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Chinese Currency

July 22, 2006 | From Times Wire Services
China took action Friday to cool its sizzling economy, tightening bank credit to stop frenzied lending and letting the Chinese currency hit a new high against the dollar. The move by Beijing followed this week's announcement that the economy surged a stunning 11.3% in the second quarter, its highest rate in a decade, thanks to a construction boom and robust exports. Economists and officials worry that rapid growth could set off inflation or lead to dangerously high debt.
January 25, 2012 | By David Pierson
President Obama fired a shot across China's bow during his State of the Union address Tueday, pledging to lure offshore jobs back to the U.S. and target unfair Chinese trade practices with a special enforcement unit. The response in China, however, was muted at best -- perhaps drowned out by the barrage of fireworks across the country as it continues to celebrate the weeklong Spring Festival national holiday. "What's worth noting is that Obama mentioned China five times in his State of the Union speech," wrote the Beijing-based Legal Evening News, one of the few Chinese newspapers to acknowledge the mention of China in the president's address.
November 1, 2005 | Jerry Hirsch, Times Staff Writer
The calendar said Halloween, but analysts said it might as well have been April Fools' Day. On Monday a little-known Chinese company made a $450-billion offer to buy Exxon Mobil Corp., the world's largest publicly traded oil company. The company, which has a business address in New Zealand, filed papers with the Securities and Exchange Commission offering to buy Exxon for the equivalent of $70 a share in a combination of U.S. and Chinese currency. King Win Laurel Ltd.
August 10, 2008 | Steven Heller, Steven Heller, co-chairman of the MFA Design program at the School of Visual Arts in New York, writes the "Visuals" column for the New York Times Book Review. His most recent book is "Iron Fists: Branding the 20th Century Totalitarian State."
What a scandal it would be to see Adolf Hitler's portrait hanging in Berlin today or tomorrow. Of course, it could never happen because German law prohibits the public display of celebratory portraits of Der Fuehrer, as well as Nazi signs and symbols like the swastika. In Russia, hanging portraits of Josef Stalin in public is discouraged (although not unlawful), and since the fall of the Soviet Union, monuments to the brutal dictator have mostly been torn down.
June 19, 2010 | David Pierson, Los Angeles Times
China's central bank said Saturday that it would permit more flexibility in the nation's currency — a move that suggested the country was ready to raise its exchange rate modestly against the dollar. In a statement posted on its website, the People's Bank of China said the decision was prompted by recoveries in both the global and Chinese economies. President Obama welcomed the news. "China's decision to increase the flexibility of its exchange rate is a constructive step that can help safeguard the recovery and contribute to a more balanced global economy," he said in a statement.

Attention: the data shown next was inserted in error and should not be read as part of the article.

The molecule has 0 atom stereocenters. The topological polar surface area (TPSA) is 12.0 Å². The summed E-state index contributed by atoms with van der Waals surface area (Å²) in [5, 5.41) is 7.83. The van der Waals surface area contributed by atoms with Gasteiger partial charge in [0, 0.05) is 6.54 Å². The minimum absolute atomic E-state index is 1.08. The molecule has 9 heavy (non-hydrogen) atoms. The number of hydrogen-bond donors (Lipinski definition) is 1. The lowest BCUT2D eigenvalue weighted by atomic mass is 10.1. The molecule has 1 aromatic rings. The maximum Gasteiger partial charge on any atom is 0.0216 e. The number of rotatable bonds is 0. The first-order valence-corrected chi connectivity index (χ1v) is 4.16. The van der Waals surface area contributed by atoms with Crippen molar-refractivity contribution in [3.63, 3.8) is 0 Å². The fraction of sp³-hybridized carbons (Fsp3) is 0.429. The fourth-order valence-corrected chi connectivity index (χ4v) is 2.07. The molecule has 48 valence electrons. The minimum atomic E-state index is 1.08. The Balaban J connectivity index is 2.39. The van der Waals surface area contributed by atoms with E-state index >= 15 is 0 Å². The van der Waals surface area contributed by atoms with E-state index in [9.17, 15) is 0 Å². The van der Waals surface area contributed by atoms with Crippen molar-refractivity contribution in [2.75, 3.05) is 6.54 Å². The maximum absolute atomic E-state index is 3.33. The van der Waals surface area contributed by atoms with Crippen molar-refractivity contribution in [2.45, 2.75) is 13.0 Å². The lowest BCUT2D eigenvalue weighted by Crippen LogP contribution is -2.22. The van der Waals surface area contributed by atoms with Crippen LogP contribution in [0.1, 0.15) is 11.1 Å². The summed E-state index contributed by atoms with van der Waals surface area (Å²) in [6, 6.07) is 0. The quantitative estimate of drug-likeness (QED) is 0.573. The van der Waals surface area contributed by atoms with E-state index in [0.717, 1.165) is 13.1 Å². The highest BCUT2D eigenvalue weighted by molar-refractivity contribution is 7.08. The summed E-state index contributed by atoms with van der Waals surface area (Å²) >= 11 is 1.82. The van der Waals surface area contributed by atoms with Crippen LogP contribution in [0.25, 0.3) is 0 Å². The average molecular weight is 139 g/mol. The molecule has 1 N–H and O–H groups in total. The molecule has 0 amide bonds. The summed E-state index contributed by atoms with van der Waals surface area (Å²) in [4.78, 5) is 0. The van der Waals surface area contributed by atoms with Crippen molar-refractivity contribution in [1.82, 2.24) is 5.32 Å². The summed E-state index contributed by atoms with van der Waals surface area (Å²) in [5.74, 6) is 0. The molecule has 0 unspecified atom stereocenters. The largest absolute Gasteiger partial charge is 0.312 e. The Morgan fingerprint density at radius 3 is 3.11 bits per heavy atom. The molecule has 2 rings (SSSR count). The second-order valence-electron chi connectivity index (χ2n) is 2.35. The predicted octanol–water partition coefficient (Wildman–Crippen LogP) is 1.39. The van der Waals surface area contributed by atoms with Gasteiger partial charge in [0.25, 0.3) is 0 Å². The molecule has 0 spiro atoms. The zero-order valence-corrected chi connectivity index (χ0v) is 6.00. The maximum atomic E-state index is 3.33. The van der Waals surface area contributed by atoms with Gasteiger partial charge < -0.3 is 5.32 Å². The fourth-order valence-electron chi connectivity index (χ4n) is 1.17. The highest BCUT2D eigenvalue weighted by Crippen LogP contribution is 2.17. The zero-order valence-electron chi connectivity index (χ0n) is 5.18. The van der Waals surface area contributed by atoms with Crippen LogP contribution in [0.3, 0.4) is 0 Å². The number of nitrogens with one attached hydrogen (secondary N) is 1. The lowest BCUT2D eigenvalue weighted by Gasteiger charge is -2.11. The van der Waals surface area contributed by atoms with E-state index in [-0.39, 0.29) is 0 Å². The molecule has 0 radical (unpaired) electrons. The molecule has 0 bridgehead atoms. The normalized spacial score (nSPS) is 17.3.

There's so much excitement over the government's decision to let Chinese buy the same stocks as foreigners that officials had to postpone the starting date until today to let banks and securities houses prepare for the onslaught. China hopes the move will give a shot in the arm to one of the world's only Communist-run stock markets--and Asia's third largest--and pave the way for a unified stock market that would eventually be open to all investors. The government announced its plans Feb.
April 15, 2010 | By Daniel Griswold
The U.S. Treasury Department wisely delayed its semiannual report on global exchange rates so that more sensible heads can prevail before we stumble into a trade fight with China. The congressionally mandated report surveys exchange rates and other indicators of the global economy and determines whether any U.S. trading partners are guilty of "currency manipulation." Treasury Secretary Timothy F.
Three people, the victims of an apparent murder-suicide, were found shot to death Tuesday inside their home in this gated community in the northwestern San Fernando Valley, police said. The dead were a retired aerospace worker and his wife, a computer programmer, and their teenage son, according to neighbors, who said the couple had been having financial problems and were on the brink of divorce. Authorities declined to identify the victims, saying they had to notify relatives.
April 2, 2006 | Arthur Frommer, Special to The Times
THE exchange rate of eight Chinese yuan to one U.S. dollar greatly undervalues the Chinese currency. But it's a bonus for travelers because it has made China a bargain. For nearly eight years, San Francisco tour operator China Focus,, (800) 868-7244, has charged a winter rate of $999 for a 10-night, all-inclusive (rooms, all meals, transportation, escorted sightseeing) trip.
January 26, 2012 | By Don Lee and David Pierson, Los Angeles Times
In pledging to lure offshore jobs back to the U.S. and target unfair Chinese trade practices, President Obama sought in his State of the Union address to dispel criticisms that he has been too soft in dealing with the world's second-largest economy. Trade relations with China could be a hot campaign issue in the coming months. Republican presidential candidate Mitt Romney has advocated that the U.S. label China a currency "manipulator" for holding down the value of the yuan against the dollar — a charge that carries with it the potential for punitive action.
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